Erich Julius Eberhard von Zelewski or Erich von dem Bach-Zelewski (1 March 1899 – 8 March 1972), was a Nazi leader and a member of the SS, where he had the rank of SS-Obergruppenführer. Although he was involved in the killing of thousands of people in Poland and Russia, he was never charged with war crimes. Early life
His parents were Otto Jan Józefat von Zelewski, a Roman Catholic, and his wife Elisabeth Eveline Schimansky, a Lutheran. His name when he was born was Erich Julius Eberhard von Zelewski. He later changed his last name to add "von dem Bach" in the 1930s.[source?] He removed "Zelewski" from his name in November 1941 because of its Polish sound.[source?]
He was born in Lauenburg, in Pomerania, in the old German Empire (now called L?bork, Poland), on 1 March 1899. His family did not have very much money during his childhood. His father was often out of work. When his father died on April 17, 1911, in Dortmund, he was employed as an insuranceclerk. His father's lack of success was partly because he was the brother of Emil von Zalewski, the leader of acolonialforce fighting in Tanzania. On August 17, 1891, he and his men were killed in the battle of Rugarto, described as being like a German Custer at the Battle of Little Bighorn. This death and defeat brought great shame to the family. Erich would later restore his family's position in the community.
After his father's death, his uncle Oskar von Zalewski, a soldier, became very close to Erich and told Erich to become a soldier. In November 1914 Erich von Zalewski asked to join the Prussian army, and was one of the youngest soldiers and remained a soldier fighting for the army until the end of World War I. He was wounded twice, and was given the Cross of Honor (Ehrenkreuz) and then Iron Cross.
After the war, he stayed in the army and fought in the Silesian Uprisings, where he earned a reputation (what other people believe about a person) for courage. He was given more medals. In 1924, he joined Grenzschutz (borderguards). On October 23, 1925, he changed changed his last name to von dem Bach-Zalewski.
After the war started, units under his command took part in revenge and in the shooting of POWs during the September Campaign, but von dem Bach was not there in person. On 7 November 1939, the SS chief Heinrich Himmler asked him if he wanted the job of Commissioner for the Strengthening of Germandom in Silesia. His duty was to force people to leave and to take their property. By August 1940, his units had forced more than 20,000 ?ywiec families to leave their homes.
On 22 June 1941, von dem Bach-Zelewski became HSSPF in the Heeresgruppe Mitte (Army Group Center); in July 1943, he became commander of the "Bandenkämpfverbände" ("Band-fighting Units"), that carried out the mass murder of 35,000 people in Riga and more than 200,000 inBelarus and eastern Poland. The government was going to make him the future HSSPF in Moscow; however, the Wehrmacht did not get into the city. Until 1943, von dem Bach-Zalewski was the HSSPF in command of "anti-partisan" units on the central front, a special command created by Adolf Hitler. Von dem Bach-Zalewski was the only HSSPF in the Soviet areas taken over by the Germans to have real authority over the police after Hans-Adolf Prützmann and Jockeln lost theirs to the civil government.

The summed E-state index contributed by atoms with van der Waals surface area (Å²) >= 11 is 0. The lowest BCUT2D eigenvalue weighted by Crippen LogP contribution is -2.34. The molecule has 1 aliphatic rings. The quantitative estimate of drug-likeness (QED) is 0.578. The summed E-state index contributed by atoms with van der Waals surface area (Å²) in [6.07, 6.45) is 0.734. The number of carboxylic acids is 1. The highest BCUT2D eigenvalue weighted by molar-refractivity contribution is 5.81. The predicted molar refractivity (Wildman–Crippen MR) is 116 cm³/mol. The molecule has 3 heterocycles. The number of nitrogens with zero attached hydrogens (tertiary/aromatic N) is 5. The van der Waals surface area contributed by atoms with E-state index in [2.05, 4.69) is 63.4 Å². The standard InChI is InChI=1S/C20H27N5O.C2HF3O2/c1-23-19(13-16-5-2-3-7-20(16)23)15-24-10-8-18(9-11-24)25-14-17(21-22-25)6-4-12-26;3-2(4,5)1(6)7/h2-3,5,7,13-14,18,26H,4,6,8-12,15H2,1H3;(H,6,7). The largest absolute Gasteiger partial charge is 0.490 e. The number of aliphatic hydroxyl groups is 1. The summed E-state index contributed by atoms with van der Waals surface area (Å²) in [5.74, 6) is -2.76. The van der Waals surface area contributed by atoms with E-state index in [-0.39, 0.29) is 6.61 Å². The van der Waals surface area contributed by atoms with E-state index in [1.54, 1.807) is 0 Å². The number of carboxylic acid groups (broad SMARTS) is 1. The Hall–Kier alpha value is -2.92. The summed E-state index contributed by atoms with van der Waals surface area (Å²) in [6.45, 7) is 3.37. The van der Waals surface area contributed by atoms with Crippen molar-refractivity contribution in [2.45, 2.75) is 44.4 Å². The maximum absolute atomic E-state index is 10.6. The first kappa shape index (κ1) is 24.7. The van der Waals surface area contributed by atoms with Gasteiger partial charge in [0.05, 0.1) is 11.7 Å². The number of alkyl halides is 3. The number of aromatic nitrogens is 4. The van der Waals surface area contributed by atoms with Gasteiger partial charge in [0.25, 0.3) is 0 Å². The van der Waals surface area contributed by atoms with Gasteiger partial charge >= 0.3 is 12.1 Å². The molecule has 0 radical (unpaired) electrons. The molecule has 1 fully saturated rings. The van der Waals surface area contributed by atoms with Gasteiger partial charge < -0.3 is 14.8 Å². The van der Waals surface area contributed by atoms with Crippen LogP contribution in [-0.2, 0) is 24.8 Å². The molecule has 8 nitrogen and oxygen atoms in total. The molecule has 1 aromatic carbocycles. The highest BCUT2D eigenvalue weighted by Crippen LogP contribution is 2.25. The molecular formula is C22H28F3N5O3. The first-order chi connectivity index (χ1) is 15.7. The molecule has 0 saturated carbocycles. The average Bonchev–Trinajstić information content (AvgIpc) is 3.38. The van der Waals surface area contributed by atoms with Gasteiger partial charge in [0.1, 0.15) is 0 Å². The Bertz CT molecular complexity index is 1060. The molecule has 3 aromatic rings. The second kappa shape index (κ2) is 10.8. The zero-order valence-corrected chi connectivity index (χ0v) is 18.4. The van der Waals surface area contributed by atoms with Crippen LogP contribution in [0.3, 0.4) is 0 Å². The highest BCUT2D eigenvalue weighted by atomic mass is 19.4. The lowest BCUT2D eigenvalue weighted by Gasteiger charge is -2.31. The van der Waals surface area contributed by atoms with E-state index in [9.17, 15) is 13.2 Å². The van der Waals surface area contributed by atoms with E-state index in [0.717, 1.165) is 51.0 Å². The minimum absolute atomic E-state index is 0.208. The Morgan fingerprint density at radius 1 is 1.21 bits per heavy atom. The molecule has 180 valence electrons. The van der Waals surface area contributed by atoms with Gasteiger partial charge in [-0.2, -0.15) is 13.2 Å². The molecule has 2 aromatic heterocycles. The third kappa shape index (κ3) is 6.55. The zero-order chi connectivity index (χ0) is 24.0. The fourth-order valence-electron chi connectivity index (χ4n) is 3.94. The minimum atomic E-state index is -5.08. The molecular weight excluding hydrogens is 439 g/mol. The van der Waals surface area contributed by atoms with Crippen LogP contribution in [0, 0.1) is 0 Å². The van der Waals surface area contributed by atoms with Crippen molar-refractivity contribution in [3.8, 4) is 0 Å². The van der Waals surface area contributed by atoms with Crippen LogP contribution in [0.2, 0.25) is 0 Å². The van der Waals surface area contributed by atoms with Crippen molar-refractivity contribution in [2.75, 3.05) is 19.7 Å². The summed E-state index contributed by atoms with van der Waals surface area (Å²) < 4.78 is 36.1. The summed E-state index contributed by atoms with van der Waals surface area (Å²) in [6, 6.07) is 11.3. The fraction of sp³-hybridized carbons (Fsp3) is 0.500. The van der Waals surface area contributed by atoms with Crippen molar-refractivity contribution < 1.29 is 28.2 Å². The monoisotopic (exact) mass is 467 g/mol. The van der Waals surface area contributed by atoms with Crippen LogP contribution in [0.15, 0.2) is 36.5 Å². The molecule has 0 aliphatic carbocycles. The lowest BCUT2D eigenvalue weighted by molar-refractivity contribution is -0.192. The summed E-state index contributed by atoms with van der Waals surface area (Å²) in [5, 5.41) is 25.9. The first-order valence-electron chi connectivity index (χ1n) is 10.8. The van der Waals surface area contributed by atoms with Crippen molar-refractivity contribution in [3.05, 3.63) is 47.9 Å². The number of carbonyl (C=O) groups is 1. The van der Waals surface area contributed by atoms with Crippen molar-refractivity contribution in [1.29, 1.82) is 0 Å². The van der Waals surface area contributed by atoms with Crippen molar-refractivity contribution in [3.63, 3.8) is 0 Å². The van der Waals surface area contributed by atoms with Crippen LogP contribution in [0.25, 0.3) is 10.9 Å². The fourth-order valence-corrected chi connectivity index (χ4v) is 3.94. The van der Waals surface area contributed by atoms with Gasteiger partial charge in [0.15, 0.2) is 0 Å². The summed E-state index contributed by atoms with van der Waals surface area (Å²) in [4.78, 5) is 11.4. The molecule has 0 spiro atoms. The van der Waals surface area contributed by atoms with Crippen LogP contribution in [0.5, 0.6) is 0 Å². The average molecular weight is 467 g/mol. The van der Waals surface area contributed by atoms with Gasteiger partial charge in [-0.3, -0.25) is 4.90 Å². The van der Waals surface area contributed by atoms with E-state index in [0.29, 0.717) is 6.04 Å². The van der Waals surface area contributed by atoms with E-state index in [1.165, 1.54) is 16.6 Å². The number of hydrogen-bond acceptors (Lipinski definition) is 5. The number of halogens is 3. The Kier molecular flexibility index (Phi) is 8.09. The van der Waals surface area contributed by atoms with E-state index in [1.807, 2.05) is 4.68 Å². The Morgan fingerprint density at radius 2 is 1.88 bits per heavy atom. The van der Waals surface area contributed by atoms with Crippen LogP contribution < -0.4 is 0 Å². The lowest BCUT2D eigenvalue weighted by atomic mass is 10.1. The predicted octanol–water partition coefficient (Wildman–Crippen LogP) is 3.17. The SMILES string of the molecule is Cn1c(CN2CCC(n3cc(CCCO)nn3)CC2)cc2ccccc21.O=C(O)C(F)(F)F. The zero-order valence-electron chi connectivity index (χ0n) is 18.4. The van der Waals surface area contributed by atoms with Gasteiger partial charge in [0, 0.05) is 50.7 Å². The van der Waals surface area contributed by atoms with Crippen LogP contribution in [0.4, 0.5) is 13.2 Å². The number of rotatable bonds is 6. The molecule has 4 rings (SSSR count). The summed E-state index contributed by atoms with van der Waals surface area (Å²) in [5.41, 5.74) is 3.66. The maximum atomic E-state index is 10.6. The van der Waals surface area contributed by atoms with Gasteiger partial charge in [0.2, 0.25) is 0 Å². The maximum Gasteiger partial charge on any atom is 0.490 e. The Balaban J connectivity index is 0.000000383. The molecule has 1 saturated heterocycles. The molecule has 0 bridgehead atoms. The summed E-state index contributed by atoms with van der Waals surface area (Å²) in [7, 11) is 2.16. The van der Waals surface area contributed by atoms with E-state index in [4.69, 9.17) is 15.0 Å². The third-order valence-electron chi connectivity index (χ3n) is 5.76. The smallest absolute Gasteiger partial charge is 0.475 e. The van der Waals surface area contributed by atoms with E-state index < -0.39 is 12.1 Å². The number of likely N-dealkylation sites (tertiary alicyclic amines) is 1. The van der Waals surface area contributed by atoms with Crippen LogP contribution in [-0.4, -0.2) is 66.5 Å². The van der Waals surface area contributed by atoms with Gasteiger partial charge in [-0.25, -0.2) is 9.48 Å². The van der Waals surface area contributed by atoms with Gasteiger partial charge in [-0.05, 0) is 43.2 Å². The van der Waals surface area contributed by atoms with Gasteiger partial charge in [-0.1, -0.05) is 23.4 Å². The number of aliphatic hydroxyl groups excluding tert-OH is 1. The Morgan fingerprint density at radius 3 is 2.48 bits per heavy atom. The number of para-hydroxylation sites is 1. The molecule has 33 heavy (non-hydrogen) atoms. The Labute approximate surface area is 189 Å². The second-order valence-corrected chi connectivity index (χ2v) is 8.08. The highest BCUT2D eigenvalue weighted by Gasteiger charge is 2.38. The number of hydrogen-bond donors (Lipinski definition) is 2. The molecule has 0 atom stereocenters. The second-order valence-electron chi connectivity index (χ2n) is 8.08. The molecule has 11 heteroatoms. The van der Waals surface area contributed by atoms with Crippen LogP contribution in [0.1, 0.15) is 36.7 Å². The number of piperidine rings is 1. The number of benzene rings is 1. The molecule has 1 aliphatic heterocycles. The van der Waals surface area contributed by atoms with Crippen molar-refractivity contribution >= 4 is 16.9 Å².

In February 1942, he was put into hospital, which he would later say was due to a nervous breakdown because of the ethnic cleansing in Belarus, and the genocide of the Jews. Radio signals overheard by British intelligence say, however, that his illness was physical. He went back to his job in July, with no reduction seen in his actions.
In 1944, von dem Bach-Zalewski took part in front line fighting in the Kovel area, but in March had to go to Germany for medical treatment.Himmler took over all his jobs.
On 2 August 1944, he took command of all soldiers fighting against the Warsaw Uprising as Korpsgruppe Bach. Units under his command killed about 200,000 people including more than 65,000 executions, and an unknown number of POWs. After more than two months of heavy fighting and the total destruction of Warsaw he then was able to control the city. For what he did in Warsaw, the Nazi Government gave him the Knight's Cross of the Iron Cross on September 30, 1944.
In 1951, von dem Bach-Zalewski said that he had helped Hermann Göring kill himself in 1946. To make people believe this he showed them the cyanide with serial numbers like the ones that were on the cyanide that Göring used. This was never proven. Today people who study history do not believe this happened.
Also in 1951, von dem Bach was told he would go to a work prison for ten years for the murder of people in the early 1930s; but he did not go until 1958, when he was found guilty of killing Anton von Hohberg und Buchwald, an SSofficer on the Night of the Long Knives and was sentenced to four and a half years in prison. In 1961, he received an extra ten years where he had to stay in his home all the time for the murder of ten German Communists in the early 1930s. He never went to prison for crimes during the war even though he openly said he murdered Jews. He died in a Munich prison on 8 March 1972.